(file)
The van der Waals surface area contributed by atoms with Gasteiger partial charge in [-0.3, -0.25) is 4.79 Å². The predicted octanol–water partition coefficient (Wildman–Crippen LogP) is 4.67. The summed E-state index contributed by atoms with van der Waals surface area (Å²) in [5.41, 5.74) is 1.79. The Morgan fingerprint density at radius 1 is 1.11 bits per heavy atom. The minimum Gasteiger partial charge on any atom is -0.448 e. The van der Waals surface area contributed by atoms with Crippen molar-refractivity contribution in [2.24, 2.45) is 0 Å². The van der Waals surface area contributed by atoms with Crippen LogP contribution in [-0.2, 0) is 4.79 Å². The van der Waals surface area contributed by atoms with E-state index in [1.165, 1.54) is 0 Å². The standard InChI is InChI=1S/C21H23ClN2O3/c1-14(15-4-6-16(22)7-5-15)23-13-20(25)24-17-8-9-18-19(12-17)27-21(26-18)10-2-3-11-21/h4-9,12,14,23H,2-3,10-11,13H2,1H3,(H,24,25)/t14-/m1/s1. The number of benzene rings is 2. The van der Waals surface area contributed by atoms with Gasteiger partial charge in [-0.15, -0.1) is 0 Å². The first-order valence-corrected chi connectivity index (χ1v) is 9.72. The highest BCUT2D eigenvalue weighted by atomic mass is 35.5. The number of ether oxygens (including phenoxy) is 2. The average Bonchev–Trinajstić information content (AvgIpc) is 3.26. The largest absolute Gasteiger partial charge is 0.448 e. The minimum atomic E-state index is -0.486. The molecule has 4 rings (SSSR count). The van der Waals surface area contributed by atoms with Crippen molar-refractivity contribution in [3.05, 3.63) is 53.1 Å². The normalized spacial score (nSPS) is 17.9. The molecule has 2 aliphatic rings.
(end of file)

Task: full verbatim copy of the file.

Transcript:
The van der Waals surface area contributed by atoms with Gasteiger partial charge in [-0.3, -0.25) is 4.79 Å². The predicted octanol–water partition coefficient (Wildman–Crippen LogP) is 4.67. The summed E-state index contributed by atoms with van der Waals surface area (Å²) in [5.41, 5.74) is 1.79. The Morgan fingerprint density at radius 1 is 1.11 bits per heavy atom. The minimum Gasteiger partial charge on any atom is -0.448 e. The van der Waals surface area contributed by atoms with Crippen molar-refractivity contribution in [2.24, 2.45) is 0 Å². The van der Waals surface area contributed by atoms with Crippen LogP contribution in [-0.2, 0) is 4.79 Å². The van der Waals surface area contributed by atoms with E-state index in [1.165, 1.54) is 0 Å². The standard InChI is InChI=1S/C21H23ClN2O3/c1-14(15-4-6-16(22)7-5-15)23-13-20(25)24-17-8-9-18-19(12-17)27-21(26-18)10-2-3-11-21/h4-9,12,14,23H,2-3,10-11,13H2,1H3,(H,24,25)/t14-/m1/s1. The number of benzene rings is 2. The van der Waals surface area contributed by atoms with Gasteiger partial charge in [-0.15, -0.1) is 0 Å². The first-order valence-corrected chi connectivity index (χ1v) is 9.72. The highest BCUT2D eigenvalue weighted by atomic mass is 35.5. The number of ether oxygens (including phenoxy) is 2. The average Bonchev–Trinajstić information content (AvgIpc) is 3.26. The largest absolute Gasteiger partial charge is 0.448 e. The minimum atomic E-state index is -0.486. The molecule has 4 rings (SSSR count). The van der Waals surface area contributed by atoms with Crippen molar-refractivity contribution in [3.05, 3.63) is 53.1 Å². The normalized spacial score (nSPS) is 17.9. The molecule has 2 aliphatic rings.